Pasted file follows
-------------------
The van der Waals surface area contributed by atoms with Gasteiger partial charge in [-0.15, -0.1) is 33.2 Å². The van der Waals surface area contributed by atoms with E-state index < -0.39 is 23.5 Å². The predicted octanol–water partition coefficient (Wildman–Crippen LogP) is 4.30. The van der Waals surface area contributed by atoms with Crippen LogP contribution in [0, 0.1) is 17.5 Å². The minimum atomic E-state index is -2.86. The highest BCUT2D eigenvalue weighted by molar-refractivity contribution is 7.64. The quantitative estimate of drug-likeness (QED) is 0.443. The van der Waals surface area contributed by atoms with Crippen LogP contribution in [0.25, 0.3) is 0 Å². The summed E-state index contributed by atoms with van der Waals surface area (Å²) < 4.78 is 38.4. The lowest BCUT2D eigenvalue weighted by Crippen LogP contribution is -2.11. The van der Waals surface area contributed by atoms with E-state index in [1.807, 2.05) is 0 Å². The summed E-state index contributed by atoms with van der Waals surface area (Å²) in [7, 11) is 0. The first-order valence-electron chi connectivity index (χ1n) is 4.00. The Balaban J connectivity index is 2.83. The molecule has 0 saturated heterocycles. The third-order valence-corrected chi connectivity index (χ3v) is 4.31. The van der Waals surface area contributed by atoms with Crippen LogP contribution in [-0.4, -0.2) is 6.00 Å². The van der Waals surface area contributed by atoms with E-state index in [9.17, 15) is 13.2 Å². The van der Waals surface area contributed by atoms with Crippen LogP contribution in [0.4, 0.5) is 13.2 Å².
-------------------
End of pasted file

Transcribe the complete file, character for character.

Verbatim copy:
The van der Waals surface area contributed by atoms with Gasteiger partial charge in [-0.15, -0.1) is 33.2 Å². The van der Waals surface area contributed by atoms with E-state index < -0.39 is 23.5 Å². The predicted octanol–water partition coefficient (Wildman–Crippen LogP) is 4.30. The van der Waals surface area contributed by atoms with Crippen LogP contribution in [0, 0.1) is 17.5 Å². The minimum atomic E-state index is -2.86. The highest BCUT2D eigenvalue weighted by molar-refractivity contribution is 7.64. The quantitative estimate of drug-likeness (QED) is 0.443. The van der Waals surface area contributed by atoms with Crippen LogP contribution in [0.25, 0.3) is 0 Å². The summed E-state index contributed by atoms with van der Waals surface area (Å²) < 4.78 is 38.4. The lowest BCUT2D eigenvalue weighted by Crippen LogP contribution is -2.11. The van der Waals surface area contributed by atoms with E-state index in [1.807, 2.05) is 0 Å². The summed E-state index contributed by atoms with van der Waals surface area (Å²) in [7, 11) is 0. The first-order valence-electron chi connectivity index (χ1n) is 4.00. The Balaban J connectivity index is 2.83. The molecule has 0 saturated heterocycles. The third-order valence-corrected chi connectivity index (χ3v) is 4.31. The van der Waals surface area contributed by atoms with Crippen LogP contribution in [-0.4, -0.2) is 6.00 Å². The van der Waals surface area contributed by atoms with E-state index in [9.17, 15) is 13.2 Å². The van der Waals surface area contributed by atoms with Crippen LogP contribution in [0.4, 0.5) is 13.2 Å².